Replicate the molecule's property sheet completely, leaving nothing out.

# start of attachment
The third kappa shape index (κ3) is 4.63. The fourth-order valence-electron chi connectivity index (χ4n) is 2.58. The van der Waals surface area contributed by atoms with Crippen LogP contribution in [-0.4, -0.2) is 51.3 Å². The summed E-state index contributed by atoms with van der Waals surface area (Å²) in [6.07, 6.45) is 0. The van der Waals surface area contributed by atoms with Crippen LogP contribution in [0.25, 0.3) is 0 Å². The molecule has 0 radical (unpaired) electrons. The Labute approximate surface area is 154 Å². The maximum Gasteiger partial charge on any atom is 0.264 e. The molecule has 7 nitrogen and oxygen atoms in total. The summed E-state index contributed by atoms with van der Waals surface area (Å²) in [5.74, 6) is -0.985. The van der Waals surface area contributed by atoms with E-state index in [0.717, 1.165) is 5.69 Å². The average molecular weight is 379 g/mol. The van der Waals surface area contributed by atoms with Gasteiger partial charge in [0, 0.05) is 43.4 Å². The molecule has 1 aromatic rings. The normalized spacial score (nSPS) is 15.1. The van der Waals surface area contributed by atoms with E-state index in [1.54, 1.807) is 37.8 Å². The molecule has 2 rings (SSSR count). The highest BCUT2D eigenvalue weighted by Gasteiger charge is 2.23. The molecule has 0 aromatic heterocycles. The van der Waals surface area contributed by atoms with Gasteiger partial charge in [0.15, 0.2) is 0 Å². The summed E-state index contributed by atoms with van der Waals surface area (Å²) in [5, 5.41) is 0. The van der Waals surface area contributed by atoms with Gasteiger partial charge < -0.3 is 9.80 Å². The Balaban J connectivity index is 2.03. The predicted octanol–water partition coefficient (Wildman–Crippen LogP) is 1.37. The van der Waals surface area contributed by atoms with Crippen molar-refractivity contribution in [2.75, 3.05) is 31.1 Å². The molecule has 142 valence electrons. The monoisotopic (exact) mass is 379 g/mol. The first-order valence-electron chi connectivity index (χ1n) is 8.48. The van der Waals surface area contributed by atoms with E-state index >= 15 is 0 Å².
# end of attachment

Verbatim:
The third kappa shape index (κ3) is 4.63. The fourth-order valence-electron chi connectivity index (χ4n) is 2.58. The van der Waals surface area contributed by atoms with Crippen LogP contribution in [-0.4, -0.2) is 51.3 Å². The summed E-state index contributed by atoms with van der Waals surface area (Å²) in [6.07, 6.45) is 0. The van der Waals surface area contributed by atoms with Crippen LogP contribution in [0.25, 0.3) is 0 Å². The molecule has 0 radical (unpaired) electrons. The Labute approximate surface area is 154 Å². The maximum Gasteiger partial charge on any atom is 0.264 e. The molecule has 7 nitrogen and oxygen atoms in total. The summed E-state index contributed by atoms with van der Waals surface area (Å²) in [5.74, 6) is -0.985. The van der Waals surface area contributed by atoms with E-state index in [0.717, 1.165) is 5.69 Å². The average molecular weight is 379 g/mol. The van der Waals surface area contributed by atoms with Gasteiger partial charge in [0, 0.05) is 43.4 Å². The molecule has 1 aromatic rings. The normalized spacial score (nSPS) is 15.1. The van der Waals surface area contributed by atoms with E-state index in [1.54, 1.807) is 37.8 Å². The molecule has 2 rings (SSSR count). The highest BCUT2D eigenvalue weighted by Gasteiger charge is 2.23. The molecule has 0 aromatic heterocycles. The van der Waals surface area contributed by atoms with Gasteiger partial charge in [0.15, 0.2) is 0 Å². The summed E-state index contributed by atoms with van der Waals surface area (Å²) in [5, 5.41) is 0. The van der Waals surface area contributed by atoms with Gasteiger partial charge < -0.3 is 9.80 Å². The Balaban J connectivity index is 2.03. The predicted octanol–water partition coefficient (Wildman–Crippen LogP) is 1.37. The van der Waals surface area contributed by atoms with Crippen molar-refractivity contribution in [2.75, 3.05) is 31.1 Å². The molecule has 142 valence electrons. The monoisotopic (exact) mass is 379 g/mol. The first-order valence-electron chi connectivity index (χ1n) is 8.48. The van der Waals surface area contributed by atoms with E-state index >= 15 is 0 Å².